• Inputs are defined as resources dedicated to our program. In our case, that would be volunteer time, workshop rooms, projectors, printed educational materials that the bird watchers will take home (like "Welcome to Wikipedia" brochures or handouts for how to upload photos to Commons), etc. A program uses inputs to support activities.
  • Activities are what the program does with the input to achieve its goals. In our example, that could be the process of developing a workshop agenda, recruiting Wikipedians as presenters, sending invitation emails to birdwatcher communities, etc. All these activities result in outputs.
  • Outputs are the direct products of program activities. For instance, the number of workshop sessions conducted, educational materials contributed, and participants served. These outputs should produce desired outcomes for the program's participants.
  • Outcomes are the benefits or changes for individuals participating in the program's activities. They may relate to knowledge, skills, behavior, and other attributes. In our example, an ideal outcome would be that all workshop participants learn how to edit articles, how to cite sources, how to upload pictures, and, finally, that every birdwatcher who participated in our program develops an huge appetite for improving Wikipedia's articles on birds. These outcomes should result in sustained impact.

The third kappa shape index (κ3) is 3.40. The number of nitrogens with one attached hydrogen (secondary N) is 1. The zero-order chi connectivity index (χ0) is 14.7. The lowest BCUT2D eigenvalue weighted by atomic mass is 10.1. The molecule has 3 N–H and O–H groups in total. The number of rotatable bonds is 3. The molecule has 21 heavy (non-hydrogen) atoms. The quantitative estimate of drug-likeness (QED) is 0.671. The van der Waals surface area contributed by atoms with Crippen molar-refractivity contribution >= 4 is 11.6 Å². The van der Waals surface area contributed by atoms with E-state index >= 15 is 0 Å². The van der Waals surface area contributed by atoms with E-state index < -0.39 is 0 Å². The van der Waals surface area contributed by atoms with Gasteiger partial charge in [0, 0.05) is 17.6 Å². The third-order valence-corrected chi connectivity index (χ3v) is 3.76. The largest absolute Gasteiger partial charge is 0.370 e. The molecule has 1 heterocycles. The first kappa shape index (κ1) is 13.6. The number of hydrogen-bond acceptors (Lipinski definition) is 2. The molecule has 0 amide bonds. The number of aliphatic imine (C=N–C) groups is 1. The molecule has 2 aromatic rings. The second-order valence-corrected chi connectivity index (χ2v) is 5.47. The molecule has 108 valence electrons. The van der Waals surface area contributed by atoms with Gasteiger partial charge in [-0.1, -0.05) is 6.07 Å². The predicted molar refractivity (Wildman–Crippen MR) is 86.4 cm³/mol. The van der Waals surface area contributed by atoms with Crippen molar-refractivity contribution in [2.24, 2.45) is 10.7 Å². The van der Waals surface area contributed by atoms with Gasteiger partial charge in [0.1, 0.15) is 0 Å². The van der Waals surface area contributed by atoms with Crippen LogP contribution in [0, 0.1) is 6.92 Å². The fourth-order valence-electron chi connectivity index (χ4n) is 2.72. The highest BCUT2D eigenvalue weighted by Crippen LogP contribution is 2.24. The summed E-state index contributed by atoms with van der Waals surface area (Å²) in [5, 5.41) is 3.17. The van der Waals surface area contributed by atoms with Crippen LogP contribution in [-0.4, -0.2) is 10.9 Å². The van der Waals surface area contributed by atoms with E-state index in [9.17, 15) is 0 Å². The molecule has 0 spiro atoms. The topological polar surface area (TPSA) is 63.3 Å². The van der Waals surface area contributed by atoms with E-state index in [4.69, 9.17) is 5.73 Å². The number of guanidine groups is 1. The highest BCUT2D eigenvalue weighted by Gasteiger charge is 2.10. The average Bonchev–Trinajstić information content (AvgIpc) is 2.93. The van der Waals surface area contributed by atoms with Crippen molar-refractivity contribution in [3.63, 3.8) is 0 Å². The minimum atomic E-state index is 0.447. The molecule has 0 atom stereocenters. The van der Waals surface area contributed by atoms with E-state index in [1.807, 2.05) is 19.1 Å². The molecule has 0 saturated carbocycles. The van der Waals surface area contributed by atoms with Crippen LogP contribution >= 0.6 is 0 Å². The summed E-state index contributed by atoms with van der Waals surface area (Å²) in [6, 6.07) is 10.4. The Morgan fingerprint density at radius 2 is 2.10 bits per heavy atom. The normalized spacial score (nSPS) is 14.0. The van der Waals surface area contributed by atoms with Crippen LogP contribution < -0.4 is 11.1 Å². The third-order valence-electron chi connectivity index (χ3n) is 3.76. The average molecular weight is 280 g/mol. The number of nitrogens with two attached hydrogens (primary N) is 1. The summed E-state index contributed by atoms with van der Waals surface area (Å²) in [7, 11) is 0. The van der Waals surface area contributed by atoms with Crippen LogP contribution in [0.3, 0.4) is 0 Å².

• Impact in our context is the extent to which program outcomes lead to long-term and sustained changes on Wikimedia projects. Here we go: as a result of our program, every single workshop participant continued to improve articles over the course of several years (this is still hypothetical, remember?), leading to sustained changes on Wikipedia: after five years, 50% of the articles in this specific topic area have improved by 70%. Also, our birdwatchers community started more than 500 new articles about bird species. Well, let's stop here… it's too nice of a dream.


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Program evaluation basics